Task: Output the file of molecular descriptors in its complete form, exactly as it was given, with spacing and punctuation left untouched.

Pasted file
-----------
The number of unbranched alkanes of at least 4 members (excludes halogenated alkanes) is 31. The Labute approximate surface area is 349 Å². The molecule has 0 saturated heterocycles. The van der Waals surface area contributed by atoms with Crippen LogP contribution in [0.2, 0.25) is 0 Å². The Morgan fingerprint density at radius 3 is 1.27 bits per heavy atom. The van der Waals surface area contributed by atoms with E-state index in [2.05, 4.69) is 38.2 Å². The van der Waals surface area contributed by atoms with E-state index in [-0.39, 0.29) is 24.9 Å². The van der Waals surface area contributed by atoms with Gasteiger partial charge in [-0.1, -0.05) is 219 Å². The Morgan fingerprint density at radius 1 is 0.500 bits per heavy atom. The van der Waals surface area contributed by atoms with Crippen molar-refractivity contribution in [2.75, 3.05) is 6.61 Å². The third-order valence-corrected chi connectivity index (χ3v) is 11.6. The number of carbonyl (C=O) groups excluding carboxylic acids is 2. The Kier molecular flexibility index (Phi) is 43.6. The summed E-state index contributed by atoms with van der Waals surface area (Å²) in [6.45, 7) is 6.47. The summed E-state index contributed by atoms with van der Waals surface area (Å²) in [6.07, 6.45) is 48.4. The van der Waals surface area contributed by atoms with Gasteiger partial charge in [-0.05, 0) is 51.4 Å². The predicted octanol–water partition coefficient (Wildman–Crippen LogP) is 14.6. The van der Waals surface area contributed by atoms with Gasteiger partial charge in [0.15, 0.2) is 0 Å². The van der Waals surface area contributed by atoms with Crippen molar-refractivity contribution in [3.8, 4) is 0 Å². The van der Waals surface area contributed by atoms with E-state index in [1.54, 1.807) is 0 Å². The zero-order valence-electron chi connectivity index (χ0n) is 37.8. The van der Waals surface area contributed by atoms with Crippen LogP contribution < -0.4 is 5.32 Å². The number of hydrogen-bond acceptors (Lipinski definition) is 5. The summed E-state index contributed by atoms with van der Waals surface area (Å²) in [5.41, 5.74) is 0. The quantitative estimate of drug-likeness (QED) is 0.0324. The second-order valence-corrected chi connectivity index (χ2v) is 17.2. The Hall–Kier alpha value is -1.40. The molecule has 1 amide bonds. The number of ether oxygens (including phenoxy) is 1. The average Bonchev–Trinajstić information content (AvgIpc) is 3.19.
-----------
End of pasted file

The number of unbranched alkanes of at least 4 members (excludes halogenated alkanes) is 31. The Labute approximate surface area is 349 Å². The molecule has 0 saturated heterocycles. The van der Waals surface area contributed by atoms with Crippen LogP contribution in [0.2, 0.25) is 0 Å². The Morgan fingerprint density at radius 3 is 1.27 bits per heavy atom. The van der Waals surface area contributed by atoms with E-state index in [2.05, 4.69) is 38.2 Å². The van der Waals surface area contributed by atoms with E-state index in [-0.39, 0.29) is 24.9 Å². The van der Waals surface area contributed by atoms with Gasteiger partial charge in [-0.1, -0.05) is 219 Å². The Morgan fingerprint density at radius 1 is 0.500 bits per heavy atom. The van der Waals surface area contributed by atoms with Crippen molar-refractivity contribution in [2.75, 3.05) is 6.61 Å². The third-order valence-corrected chi connectivity index (χ3v) is 11.6. The number of carbonyl (C=O) groups excluding carboxylic acids is 2. The Kier molecular flexibility index (Phi) is 43.6. The summed E-state index contributed by atoms with van der Waals surface area (Å²) in [6.45, 7) is 6.47. The summed E-state index contributed by atoms with van der Waals surface area (Å²) in [6.07, 6.45) is 48.4. The van der Waals surface area contributed by atoms with Gasteiger partial charge in [-0.05, 0) is 51.4 Å². The predicted octanol–water partition coefficient (Wildman–Crippen LogP) is 14.6. The van der Waals surface area contributed by atoms with Gasteiger partial charge in [0.15, 0.2) is 0 Å². The van der Waals surface area contributed by atoms with Crippen molar-refractivity contribution in [3.8, 4) is 0 Å². The van der Waals surface area contributed by atoms with E-state index in [1.54, 1.807) is 0 Å². The zero-order valence-electron chi connectivity index (χ0n) is 37.8. The van der Waals surface area contributed by atoms with Crippen LogP contribution < -0.4 is 5.32 Å². The number of hydrogen-bond acceptors (Lipinski definition) is 5. The summed E-state index contributed by atoms with van der Waals surface area (Å²) in [5.41, 5.74) is 0. The quantitative estimate of drug-likeness (QED) is 0.0324. The second-order valence-corrected chi connectivity index (χ2v) is 17.2. The Hall–Kier alpha value is -1.40. The molecule has 1 amide bonds. The number of ether oxygens (including phenoxy) is 1. The average Bonchev–Trinajstić information content (AvgIpc) is 3.19.